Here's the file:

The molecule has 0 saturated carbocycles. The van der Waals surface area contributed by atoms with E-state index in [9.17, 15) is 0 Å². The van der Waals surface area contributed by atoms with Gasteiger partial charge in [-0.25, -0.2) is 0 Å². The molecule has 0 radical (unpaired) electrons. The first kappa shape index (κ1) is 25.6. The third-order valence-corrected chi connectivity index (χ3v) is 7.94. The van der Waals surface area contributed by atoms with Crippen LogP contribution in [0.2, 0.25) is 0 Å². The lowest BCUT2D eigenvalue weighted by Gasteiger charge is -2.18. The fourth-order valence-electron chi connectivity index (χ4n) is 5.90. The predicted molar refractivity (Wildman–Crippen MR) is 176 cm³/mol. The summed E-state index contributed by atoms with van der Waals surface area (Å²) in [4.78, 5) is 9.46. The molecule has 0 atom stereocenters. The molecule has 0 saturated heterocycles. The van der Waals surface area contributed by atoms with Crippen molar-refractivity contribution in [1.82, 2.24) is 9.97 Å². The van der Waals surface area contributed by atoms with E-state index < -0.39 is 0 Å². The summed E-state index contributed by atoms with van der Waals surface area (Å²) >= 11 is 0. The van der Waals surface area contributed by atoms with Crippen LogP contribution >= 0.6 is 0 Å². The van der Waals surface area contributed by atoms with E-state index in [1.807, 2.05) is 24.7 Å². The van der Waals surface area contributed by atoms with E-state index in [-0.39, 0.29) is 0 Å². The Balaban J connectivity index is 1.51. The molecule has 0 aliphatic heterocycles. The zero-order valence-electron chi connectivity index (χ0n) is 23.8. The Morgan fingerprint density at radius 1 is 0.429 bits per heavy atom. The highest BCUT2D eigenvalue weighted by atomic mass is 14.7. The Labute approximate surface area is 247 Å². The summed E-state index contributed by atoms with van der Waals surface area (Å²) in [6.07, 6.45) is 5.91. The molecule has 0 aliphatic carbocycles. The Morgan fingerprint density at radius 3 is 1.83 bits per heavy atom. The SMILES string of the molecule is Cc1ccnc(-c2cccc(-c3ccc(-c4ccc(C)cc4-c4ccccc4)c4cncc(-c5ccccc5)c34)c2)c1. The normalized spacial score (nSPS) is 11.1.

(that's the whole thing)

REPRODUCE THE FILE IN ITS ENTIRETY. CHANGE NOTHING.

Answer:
The molecule has 0 saturated carbocycles. The van der Waals surface area contributed by atoms with E-state index in [9.17, 15) is 0 Å². The van der Waals surface area contributed by atoms with Gasteiger partial charge in [-0.25, -0.2) is 0 Å². The molecule has 0 radical (unpaired) electrons. The first kappa shape index (κ1) is 25.6. The third-order valence-corrected chi connectivity index (χ3v) is 7.94. The van der Waals surface area contributed by atoms with Crippen LogP contribution in [0.2, 0.25) is 0 Å². The lowest BCUT2D eigenvalue weighted by Gasteiger charge is -2.18. The fourth-order valence-electron chi connectivity index (χ4n) is 5.90. The predicted molar refractivity (Wildman–Crippen MR) is 176 cm³/mol. The summed E-state index contributed by atoms with van der Waals surface area (Å²) in [4.78, 5) is 9.46. The molecule has 0 atom stereocenters. The molecule has 0 saturated heterocycles. The van der Waals surface area contributed by atoms with Crippen molar-refractivity contribution in [1.82, 2.24) is 9.97 Å². The van der Waals surface area contributed by atoms with E-state index < -0.39 is 0 Å². The summed E-state index contributed by atoms with van der Waals surface area (Å²) >= 11 is 0. The van der Waals surface area contributed by atoms with Crippen LogP contribution >= 0.6 is 0 Å². The van der Waals surface area contributed by atoms with E-state index in [1.807, 2.05) is 24.7 Å². The van der Waals surface area contributed by atoms with E-state index in [-0.39, 0.29) is 0 Å². The Balaban J connectivity index is 1.51. The molecule has 0 aliphatic heterocycles. The zero-order valence-electron chi connectivity index (χ0n) is 23.8. The Morgan fingerprint density at radius 1 is 0.429 bits per heavy atom. The highest BCUT2D eigenvalue weighted by atomic mass is 14.7. The Labute approximate surface area is 247 Å². The summed E-state index contributed by atoms with van der Waals surface area (Å²) in [6.07, 6.45) is 5.91. The molecule has 0 aliphatic carbocycles. The Morgan fingerprint density at radius 3 is 1.83 bits per heavy atom. The SMILES string of the molecule is Cc1ccnc(-c2cccc(-c3ccc(-c4ccc(C)cc4-c4ccccc4)c4cncc(-c5ccccc5)c34)c2)c1. The normalized spacial score (nSPS) is 11.1.